Inasmuch as he did not hold the master's findings to be manifestly wrong, and since they do not appear to us to be manifestly wrong, the report should have been confirmed, and a decree should have been entered in the trial court for appellant in the amount for which demand was made in the original and amended bills, plus interest thereon, as calculated by the master, we are constrained to reverse the decree and render decree her accordingly, with interest on such amounts from the date of the filing of the master's report, at the rate of six per cent. per annum.
Reversed and decree here for appellant.
In his delightfully readable book entitled "I Can Go Home Again," the story is told by Judge Arthur G. Powell of Atlanta about a police officer in a Georgia town who was required to report in writing to headquarters the finding of any dead animal on the public thoroughfares thereof. Upon finding a dead horse on Kosciusko Street, and knowing that he would be unable to spell the name, he dragged the animal some distance into Main Street and made his report. After a careful study of the pleadings and proof in the case at bar, I trust that I have been able to bring the subject matter thereof into a street, the name of which I know.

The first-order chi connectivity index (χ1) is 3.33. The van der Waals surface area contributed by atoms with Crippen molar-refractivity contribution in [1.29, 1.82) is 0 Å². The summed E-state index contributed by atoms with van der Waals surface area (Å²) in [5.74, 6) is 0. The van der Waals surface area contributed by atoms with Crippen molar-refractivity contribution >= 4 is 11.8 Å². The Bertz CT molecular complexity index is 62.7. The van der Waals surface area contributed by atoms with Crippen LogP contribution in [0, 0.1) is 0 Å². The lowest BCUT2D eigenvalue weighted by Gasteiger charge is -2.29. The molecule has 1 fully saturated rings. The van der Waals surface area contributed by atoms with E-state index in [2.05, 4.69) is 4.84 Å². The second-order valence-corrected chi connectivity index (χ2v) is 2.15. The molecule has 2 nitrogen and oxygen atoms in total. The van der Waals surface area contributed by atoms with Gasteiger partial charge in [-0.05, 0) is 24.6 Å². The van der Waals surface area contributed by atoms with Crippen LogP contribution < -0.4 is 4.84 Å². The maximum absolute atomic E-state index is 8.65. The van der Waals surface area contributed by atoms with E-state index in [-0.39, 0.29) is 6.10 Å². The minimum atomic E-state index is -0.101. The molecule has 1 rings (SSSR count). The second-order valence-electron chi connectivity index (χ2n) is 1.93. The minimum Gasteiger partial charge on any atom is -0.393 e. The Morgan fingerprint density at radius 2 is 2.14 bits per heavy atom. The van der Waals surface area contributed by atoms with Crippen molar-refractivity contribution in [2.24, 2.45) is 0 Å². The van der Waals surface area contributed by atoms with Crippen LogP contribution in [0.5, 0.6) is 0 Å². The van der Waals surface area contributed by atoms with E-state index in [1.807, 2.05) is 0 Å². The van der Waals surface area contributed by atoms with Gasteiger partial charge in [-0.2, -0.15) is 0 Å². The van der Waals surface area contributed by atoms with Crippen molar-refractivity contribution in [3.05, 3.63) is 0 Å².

A suit on the indebtedness for the fertilizers here involved was originally filed in the circuit court on an open account, where the main and only material issue of fact would have been tried by a jury. The depositions of some of the plaintiff's witnesses were taken while the case was there pending. Later, the bill of complaint herein was filed in chancery, and in effect it sought a discovery of any and all facts that might pertain to the alleged agreement for a deduction of $1 per ton on chemicals and $1.25 per ton on mixed goods — to be made from the list prices shown on the invoices — and which agreement the plaintiff understood was to be set up as a defense on the account sued on. Of course, all of the facts necessary to establish the shipment and delivery of the goods and the prices to be paid therefor in the absence of such agreement was within the knowledge of the complainant when the present suit was filed, and therefore no discovery of facts essential to making out the case was needed. However, the bill of complaint alleged sufficient facts on its face for an accounting in equity, and there was attached as exhibits thereto 61 invoices showing the purchase of 240 items of the chemicals and mixed goods at separate prices, and separately showing the weights and list prices of the items falling under each classification; also showing the purchase of approximately 2,000 tons of fertilizer at a total cost of $39,071.19, with 42 credits thereon amounting to $36,852.05, leaving the balance herein sued for, plus legal interest on the amount of each unpaid invoice from thirty days after date, unless the deductions under the alleged tonnage agreement is proper.